American Bungalow Style by Robert Winter, Photographys by Alexander Vertikoff
With a flaming fire in the cozy hearth, a comfortable Morris chair, and soft, natural colors everywhere, bungalows have long embodied the ideal of the American home. At the turn of the century they took the country by storm, providing well-designed and well-priced shelter nationwide. Bungalows revolutionized residential architecture in America and grew into a beloved symbol of domesticity by offering stylish yet affordable housing for the average person. Today whole neighborhoods of bungalows are being saved and restored by people who appreciate the simple and natural lifestyle made possible by these small houses
Beautifully illustrated with more than three hundred color photographs, American Bungalow Style presents two dozen American houses that capture the bungalow spirit. Many are Arts and Crafts in style, others show a touch of Spain or colonial America, and all exemplify the charms that enticed thousands of bungalow buyers during the form's heyday from 1880 to 1930. Among the bungalows included are examples by famous architects from Frank Lloyd Wright to Bernard Maybeck, as well as Gustav Stickley's own log cabin retreat. Many are the work of anonymous but skilled builders and some were ordered by mail.
Bungalows may differ widely in style and size but they have in common a simplified plan that places most of the living spaces on one floor. They are typically one or one and a half stories high, low in profile and fitted with lots of built-ins and all the convinces of their time. On their own piece of land, with a garden in front or back and space to park a car, bungalows provided the privacy and independence that many Americans flavor.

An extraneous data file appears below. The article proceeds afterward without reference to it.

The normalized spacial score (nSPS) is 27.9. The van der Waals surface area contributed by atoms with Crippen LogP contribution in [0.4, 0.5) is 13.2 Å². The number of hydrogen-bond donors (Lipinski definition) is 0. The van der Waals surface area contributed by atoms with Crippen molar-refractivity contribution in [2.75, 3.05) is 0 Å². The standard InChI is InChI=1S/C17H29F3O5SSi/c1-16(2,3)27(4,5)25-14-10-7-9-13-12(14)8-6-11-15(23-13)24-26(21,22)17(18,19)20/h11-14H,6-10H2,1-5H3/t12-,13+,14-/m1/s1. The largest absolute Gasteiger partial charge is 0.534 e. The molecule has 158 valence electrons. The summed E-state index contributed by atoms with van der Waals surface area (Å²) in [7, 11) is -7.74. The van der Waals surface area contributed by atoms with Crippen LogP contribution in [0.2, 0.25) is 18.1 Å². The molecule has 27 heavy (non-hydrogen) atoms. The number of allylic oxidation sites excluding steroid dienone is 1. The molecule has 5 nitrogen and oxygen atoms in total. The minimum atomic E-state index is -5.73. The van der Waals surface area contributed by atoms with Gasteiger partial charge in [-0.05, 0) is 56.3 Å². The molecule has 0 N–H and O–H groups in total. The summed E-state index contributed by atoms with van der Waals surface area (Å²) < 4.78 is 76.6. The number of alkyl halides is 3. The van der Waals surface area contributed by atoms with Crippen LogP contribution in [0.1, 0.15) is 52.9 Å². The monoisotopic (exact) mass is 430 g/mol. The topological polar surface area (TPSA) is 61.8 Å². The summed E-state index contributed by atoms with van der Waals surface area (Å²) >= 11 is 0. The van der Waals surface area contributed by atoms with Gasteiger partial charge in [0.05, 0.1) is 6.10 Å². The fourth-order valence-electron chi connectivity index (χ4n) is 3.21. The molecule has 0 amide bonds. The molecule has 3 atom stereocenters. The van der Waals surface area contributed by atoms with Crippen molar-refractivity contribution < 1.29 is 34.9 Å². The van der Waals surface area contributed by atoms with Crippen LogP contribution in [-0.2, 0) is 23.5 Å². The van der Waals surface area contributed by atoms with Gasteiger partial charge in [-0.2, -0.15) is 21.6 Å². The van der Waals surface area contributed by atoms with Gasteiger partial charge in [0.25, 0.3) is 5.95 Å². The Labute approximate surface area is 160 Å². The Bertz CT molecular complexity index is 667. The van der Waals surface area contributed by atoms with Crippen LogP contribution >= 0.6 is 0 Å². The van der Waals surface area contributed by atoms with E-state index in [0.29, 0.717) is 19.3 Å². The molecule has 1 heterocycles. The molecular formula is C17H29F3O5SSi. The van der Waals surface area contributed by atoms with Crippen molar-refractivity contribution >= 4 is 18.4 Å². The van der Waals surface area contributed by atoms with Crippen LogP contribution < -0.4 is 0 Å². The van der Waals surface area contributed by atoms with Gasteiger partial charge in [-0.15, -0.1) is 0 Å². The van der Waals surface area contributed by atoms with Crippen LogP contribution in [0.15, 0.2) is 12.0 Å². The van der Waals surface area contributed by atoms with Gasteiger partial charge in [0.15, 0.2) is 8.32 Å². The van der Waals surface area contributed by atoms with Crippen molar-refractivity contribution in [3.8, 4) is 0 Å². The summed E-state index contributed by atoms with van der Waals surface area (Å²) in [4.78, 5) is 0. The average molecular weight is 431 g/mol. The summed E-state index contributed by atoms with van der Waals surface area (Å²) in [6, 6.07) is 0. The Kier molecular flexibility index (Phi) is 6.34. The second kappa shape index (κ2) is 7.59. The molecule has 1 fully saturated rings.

The idea that simplicity and artistry could harmonize in one affordable house spurred the bungalow's popularity-a rare movement in which good architecture was found outside the world of the wealthy. Bungalows allowed people of modest means to achieve something they had long sought: respectability. With its special features the bungalow filled more than the need for shelter. It provided fulfillment of the American dream.
A fully illustrated appendix features more than one hundred furnishings suitable for bungalows and Arts and Crafts houses. This special catalogue section highlights modern reproductions of tables and chairs, lamps, textiles, wall coverings, tile and hardware that look right at home in bungalows old and new, commodious and compact.
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